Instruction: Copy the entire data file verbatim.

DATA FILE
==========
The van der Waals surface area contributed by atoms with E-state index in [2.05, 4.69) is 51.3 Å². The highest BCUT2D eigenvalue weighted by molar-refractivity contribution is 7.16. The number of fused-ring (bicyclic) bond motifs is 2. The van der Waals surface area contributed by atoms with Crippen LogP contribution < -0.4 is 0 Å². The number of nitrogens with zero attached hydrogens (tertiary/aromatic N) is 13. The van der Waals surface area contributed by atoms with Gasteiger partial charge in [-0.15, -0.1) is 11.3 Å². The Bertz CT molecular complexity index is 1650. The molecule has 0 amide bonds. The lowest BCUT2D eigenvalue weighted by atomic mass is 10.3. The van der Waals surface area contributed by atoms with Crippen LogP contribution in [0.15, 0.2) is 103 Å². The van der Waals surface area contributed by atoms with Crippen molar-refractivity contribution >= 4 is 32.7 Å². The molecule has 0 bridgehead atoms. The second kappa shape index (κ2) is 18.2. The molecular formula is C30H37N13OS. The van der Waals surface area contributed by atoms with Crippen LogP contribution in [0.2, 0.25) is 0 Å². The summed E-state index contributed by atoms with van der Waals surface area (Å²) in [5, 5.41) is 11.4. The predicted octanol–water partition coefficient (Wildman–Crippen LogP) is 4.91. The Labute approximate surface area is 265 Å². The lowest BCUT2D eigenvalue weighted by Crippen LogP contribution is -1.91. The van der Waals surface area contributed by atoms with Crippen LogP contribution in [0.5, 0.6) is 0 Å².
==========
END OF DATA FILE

The van der Waals surface area contributed by atoms with E-state index in [2.05, 4.69) is 51.3 Å². The highest BCUT2D eigenvalue weighted by molar-refractivity contribution is 7.16. The number of fused-ring (bicyclic) bond motifs is 2. The van der Waals surface area contributed by atoms with Crippen LogP contribution < -0.4 is 0 Å². The number of nitrogens with zero attached hydrogens (tertiary/aromatic N) is 13. The van der Waals surface area contributed by atoms with Gasteiger partial charge in [-0.15, -0.1) is 11.3 Å². The Bertz CT molecular complexity index is 1650. The molecule has 0 amide bonds. The lowest BCUT2D eigenvalue weighted by atomic mass is 10.3. The van der Waals surface area contributed by atoms with Crippen LogP contribution in [0.15, 0.2) is 103 Å². The van der Waals surface area contributed by atoms with Crippen molar-refractivity contribution >= 4 is 32.7 Å². The molecule has 0 bridgehead atoms. The second kappa shape index (κ2) is 18.2. The molecular formula is C30H37N13OS. The van der Waals surface area contributed by atoms with Crippen LogP contribution in [0.2, 0.25) is 0 Å². The summed E-state index contributed by atoms with van der Waals surface area (Å²) in [5, 5.41) is 11.4. The predicted octanol–water partition coefficient (Wildman–Crippen LogP) is 4.91. The Labute approximate surface area is 265 Å². The lowest BCUT2D eigenvalue weighted by Crippen LogP contribution is -1.91. The van der Waals surface area contributed by atoms with Crippen LogP contribution in [0.5, 0.6) is 0 Å².